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Tuesday, May 23, 2017

Warriors Overwhelm Shorthanded Spurs 129-115, Complete Record-Setting Third Straight 4-0 Sweep

The Golden State Warriors advanced to their third straight NBA Finals after defeating the San Antonio Spurs 129-115 to complete their third consecutive four game sweep in the 2017 playoffs. The Warriors are the first team to advance to the Finals with a 12-0 record, though the 1989 Lakers and the 2001 Lakers each went 11-0 en route to the Finals when the first round was a best of five series. No NBA team has ever survived an entire playoff season without a loss; the 1983 76ers (12-1) and the 2001 Lakers (15-1) are the only NBA teams to make it through the postseason with just one loss.

The Warriors' one-two punch of Stephen Curry and Kevin Durant has been impressive throughout this 12-0 run and particularly so versus the Spurs. Curry averaged 31.5 ppg and 4.8 apg in the Western Conference Finals while shooting .564 from the field (including .467 from three point range) and Durant averaged 29.8 ppg and 7.3 rpg while shooting .603 from the field (including .409 from three point range). Curry tallied 36 points on 14-24 field goal shooting in the closeout game, while Durant added 29 points on blistering 10-13 field goal shooting.

It is worth noting that the Warriors are undefeated with Interim Head Coach Mike Brown at the helm. Fools will say that anyone could coach a team that is this talented but the reality--without calling out any names in particular--is that pro basketball history is littered with the names of coaches who did not win as much as they could have or should have despite being blessed with talented rosters. Brown's coaching acumen is underrated by most media members, though within the coaching fraternity and among knowledgeable basketball observers his skills are understood.

Before commenting any further about the Warriors, it must be mentioned that a dirty play altered--at the very least--the duration of this series, if not the outcome; the Spurs enjoyed a lead of as much as 25 points in game one before Zaza Pachulia took away Kawhi Leonard's landing space on a jump shot, resulting in Leonard reinjuring the ankle that he had sprained in the previous round versus the Houston Rockets. With Leonard out of action for the rest of the series, the Spurs promptly blew their game one lead, played like a disheartened team in game two and then fought hard for most of games three and four despite clearly not having enough talent on the court to ultimately prevail. There is a game plan to beat the Warriors, as I noted in my Western Conference Finals preview, but it is not clear if any team has both the necessary talent and the game plan discipline to execute this plan over the entire course of a seven game series; what is clear is that the Spurs understood that game plan and were executing it very well in game one before Leonard's injury. We will never know if the Spurs would have pulled off the upset but before anyone crowns the Warriors as the greatest team of all-time it should be remembered that this series could have had a different outcome--and that is even more true considering that the Spurs' lost starting point guard Tony Parker to a season-ending injury in the previous series versus Houston.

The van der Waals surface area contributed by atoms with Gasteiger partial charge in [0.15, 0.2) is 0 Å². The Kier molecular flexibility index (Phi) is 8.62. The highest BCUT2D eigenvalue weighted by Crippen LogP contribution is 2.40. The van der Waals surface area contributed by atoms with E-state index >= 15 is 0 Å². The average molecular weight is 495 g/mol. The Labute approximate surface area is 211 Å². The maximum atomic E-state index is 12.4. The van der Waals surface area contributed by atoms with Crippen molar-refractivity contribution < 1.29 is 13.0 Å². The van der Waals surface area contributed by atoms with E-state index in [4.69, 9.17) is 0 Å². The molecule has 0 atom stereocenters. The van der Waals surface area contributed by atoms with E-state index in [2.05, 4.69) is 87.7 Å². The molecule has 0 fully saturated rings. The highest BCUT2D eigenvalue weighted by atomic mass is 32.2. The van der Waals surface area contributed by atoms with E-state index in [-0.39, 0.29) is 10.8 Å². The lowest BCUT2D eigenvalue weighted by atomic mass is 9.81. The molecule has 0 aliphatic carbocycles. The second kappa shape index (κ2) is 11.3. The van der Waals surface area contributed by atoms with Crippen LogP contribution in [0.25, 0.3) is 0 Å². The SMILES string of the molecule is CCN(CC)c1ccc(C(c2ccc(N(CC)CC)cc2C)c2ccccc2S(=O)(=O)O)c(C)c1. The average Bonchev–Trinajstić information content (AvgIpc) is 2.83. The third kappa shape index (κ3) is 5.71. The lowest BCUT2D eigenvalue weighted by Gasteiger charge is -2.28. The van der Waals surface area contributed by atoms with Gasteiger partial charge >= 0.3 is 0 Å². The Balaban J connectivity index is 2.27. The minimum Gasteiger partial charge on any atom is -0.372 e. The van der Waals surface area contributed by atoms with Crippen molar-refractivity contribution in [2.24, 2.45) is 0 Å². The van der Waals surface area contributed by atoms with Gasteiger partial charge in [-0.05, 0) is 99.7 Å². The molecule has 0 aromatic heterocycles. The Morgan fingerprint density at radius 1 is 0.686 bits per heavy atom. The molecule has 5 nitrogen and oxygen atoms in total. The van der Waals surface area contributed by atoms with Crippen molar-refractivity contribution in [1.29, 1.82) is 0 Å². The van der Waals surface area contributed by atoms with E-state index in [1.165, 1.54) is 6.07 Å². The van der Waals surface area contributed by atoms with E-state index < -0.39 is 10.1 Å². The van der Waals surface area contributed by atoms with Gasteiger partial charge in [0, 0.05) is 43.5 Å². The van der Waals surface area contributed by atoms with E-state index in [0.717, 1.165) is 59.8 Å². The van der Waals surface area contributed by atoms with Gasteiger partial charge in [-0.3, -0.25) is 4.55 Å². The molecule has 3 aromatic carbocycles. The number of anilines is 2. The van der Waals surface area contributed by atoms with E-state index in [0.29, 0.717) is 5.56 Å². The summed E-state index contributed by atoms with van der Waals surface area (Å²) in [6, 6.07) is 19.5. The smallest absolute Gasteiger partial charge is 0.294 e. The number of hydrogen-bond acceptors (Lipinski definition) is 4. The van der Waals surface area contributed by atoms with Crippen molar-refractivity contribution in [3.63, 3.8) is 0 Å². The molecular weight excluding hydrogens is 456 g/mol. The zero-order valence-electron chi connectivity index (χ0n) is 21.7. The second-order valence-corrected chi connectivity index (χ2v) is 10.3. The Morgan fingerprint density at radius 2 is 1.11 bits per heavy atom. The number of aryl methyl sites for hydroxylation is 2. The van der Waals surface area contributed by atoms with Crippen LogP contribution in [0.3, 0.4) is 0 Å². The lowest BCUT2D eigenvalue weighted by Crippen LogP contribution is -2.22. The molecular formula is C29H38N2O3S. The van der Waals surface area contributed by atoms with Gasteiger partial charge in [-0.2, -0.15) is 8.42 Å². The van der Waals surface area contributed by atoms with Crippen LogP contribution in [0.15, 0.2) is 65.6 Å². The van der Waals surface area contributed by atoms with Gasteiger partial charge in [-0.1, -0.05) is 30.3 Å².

Pachulia's play was unquestionably dirty. I have played organized basketball for over 35 years, albeit not at the professional level, and I can say without question that I know where my feet (and hands and elbows) are. I might slap at the ball and hit someone's arm by accident but I have never slid my foot underneath a shooter because that would be a dangerous and deliberate action that could cause a serious injury. ESPN's Jalen Rose addressed this issue directly, admitting that he intentionally injured Kobe Bryant during the 2000 NBA Finals and noting that such a move is never accidental. San Antonio Coach Gregg Popovich, understandably upset by the loss of his MVP candidate under such circumstances, publicly blasted Pachulia but Popovich is not the best spokesman to deliver this message; in fact, Popovich's comments seem hollow and hypocritical in light of the fact that for years he defended similar actions by his ace defender Bruce Bowen. If as a coach you encourage or at least tolerate dirty play then it is hard to credibly take the moral high ground on that subject.

Switching our focus back to the Warriors, the NBA Finals will not start until June 1, so there is plenty of time to engage in endless discussions about where this team ranks among the greatest squads in pro basketball history. The first thing to note is the phrase trademarked by Scottie Pippen and Ron Harper after the 1996 Bulls went 72-10: Don't Mean a Thing Without the Ring. If you are not the best team in a given season then it is doubtful that you are one of the greatest teams of all-time.